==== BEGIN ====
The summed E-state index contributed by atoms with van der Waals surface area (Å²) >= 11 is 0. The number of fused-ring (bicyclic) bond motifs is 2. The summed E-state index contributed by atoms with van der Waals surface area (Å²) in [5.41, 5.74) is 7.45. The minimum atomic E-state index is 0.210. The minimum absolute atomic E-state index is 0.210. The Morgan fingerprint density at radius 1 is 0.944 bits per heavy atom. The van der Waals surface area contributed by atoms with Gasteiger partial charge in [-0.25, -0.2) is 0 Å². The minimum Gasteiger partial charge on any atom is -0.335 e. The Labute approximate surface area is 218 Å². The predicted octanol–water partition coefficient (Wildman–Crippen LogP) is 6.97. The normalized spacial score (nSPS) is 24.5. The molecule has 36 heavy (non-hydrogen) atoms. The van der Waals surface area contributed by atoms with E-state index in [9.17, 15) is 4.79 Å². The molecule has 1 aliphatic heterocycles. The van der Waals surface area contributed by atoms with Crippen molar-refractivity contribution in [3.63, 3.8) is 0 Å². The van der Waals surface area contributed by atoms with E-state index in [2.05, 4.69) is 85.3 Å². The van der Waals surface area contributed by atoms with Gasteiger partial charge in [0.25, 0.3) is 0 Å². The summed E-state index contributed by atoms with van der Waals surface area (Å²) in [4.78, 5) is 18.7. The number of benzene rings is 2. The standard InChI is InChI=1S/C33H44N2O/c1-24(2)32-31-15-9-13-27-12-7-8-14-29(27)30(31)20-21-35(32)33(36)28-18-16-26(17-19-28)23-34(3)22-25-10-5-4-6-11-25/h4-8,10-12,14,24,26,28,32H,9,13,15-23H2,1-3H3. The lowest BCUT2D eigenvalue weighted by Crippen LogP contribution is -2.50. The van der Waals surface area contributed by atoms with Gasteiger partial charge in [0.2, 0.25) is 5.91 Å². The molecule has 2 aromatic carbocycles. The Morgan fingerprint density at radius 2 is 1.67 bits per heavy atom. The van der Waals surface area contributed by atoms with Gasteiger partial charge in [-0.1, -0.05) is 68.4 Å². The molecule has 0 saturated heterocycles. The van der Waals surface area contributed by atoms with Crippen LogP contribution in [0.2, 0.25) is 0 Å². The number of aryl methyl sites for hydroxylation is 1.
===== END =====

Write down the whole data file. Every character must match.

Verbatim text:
The summed E-state index contributed by atoms with van der Waals surface area (Å²) >= 11 is 0. The number of fused-ring (bicyclic) bond motifs is 2. The summed E-state index contributed by atoms with van der Waals surface area (Å²) in [5.41, 5.74) is 7.45. The minimum atomic E-state index is 0.210. The minimum absolute atomic E-state index is 0.210. The Morgan fingerprint density at radius 1 is 0.944 bits per heavy atom. The van der Waals surface area contributed by atoms with Gasteiger partial charge in [-0.25, -0.2) is 0 Å². The minimum Gasteiger partial charge on any atom is -0.335 e. The Labute approximate surface area is 218 Å². The predicted octanol–water partition coefficient (Wildman–Crippen LogP) is 6.97. The normalized spacial score (nSPS) is 24.5. The molecule has 36 heavy (non-hydrogen) atoms. The van der Waals surface area contributed by atoms with E-state index in [9.17, 15) is 4.79 Å². The molecule has 1 aliphatic heterocycles. The van der Waals surface area contributed by atoms with Crippen molar-refractivity contribution in [3.63, 3.8) is 0 Å². The van der Waals surface area contributed by atoms with E-state index in [2.05, 4.69) is 85.3 Å². The van der Waals surface area contributed by atoms with Gasteiger partial charge in [0.25, 0.3) is 0 Å². The summed E-state index contributed by atoms with van der Waals surface area (Å²) in [4.78, 5) is 18.7. The number of benzene rings is 2. The standard InChI is InChI=1S/C33H44N2O/c1-24(2)32-31-15-9-13-27-12-7-8-14-29(27)30(31)20-21-35(32)33(36)28-18-16-26(17-19-28)23-34(3)22-25-10-5-4-6-11-25/h4-8,10-12,14,24,26,28,32H,9,13,15-23H2,1-3H3. The lowest BCUT2D eigenvalue weighted by Crippen LogP contribution is -2.50. The van der Waals surface area contributed by atoms with Gasteiger partial charge in [0.2, 0.25) is 5.91 Å². The molecule has 2 aromatic carbocycles. The Morgan fingerprint density at radius 2 is 1.67 bits per heavy atom. The van der Waals surface area contributed by atoms with Gasteiger partial charge in [-0.1, -0.05) is 68.4 Å². The molecule has 0 saturated heterocycles. The van der Waals surface area contributed by atoms with Crippen LogP contribution in [0.2, 0.25) is 0 Å². The number of aryl methyl sites for hydroxylation is 1.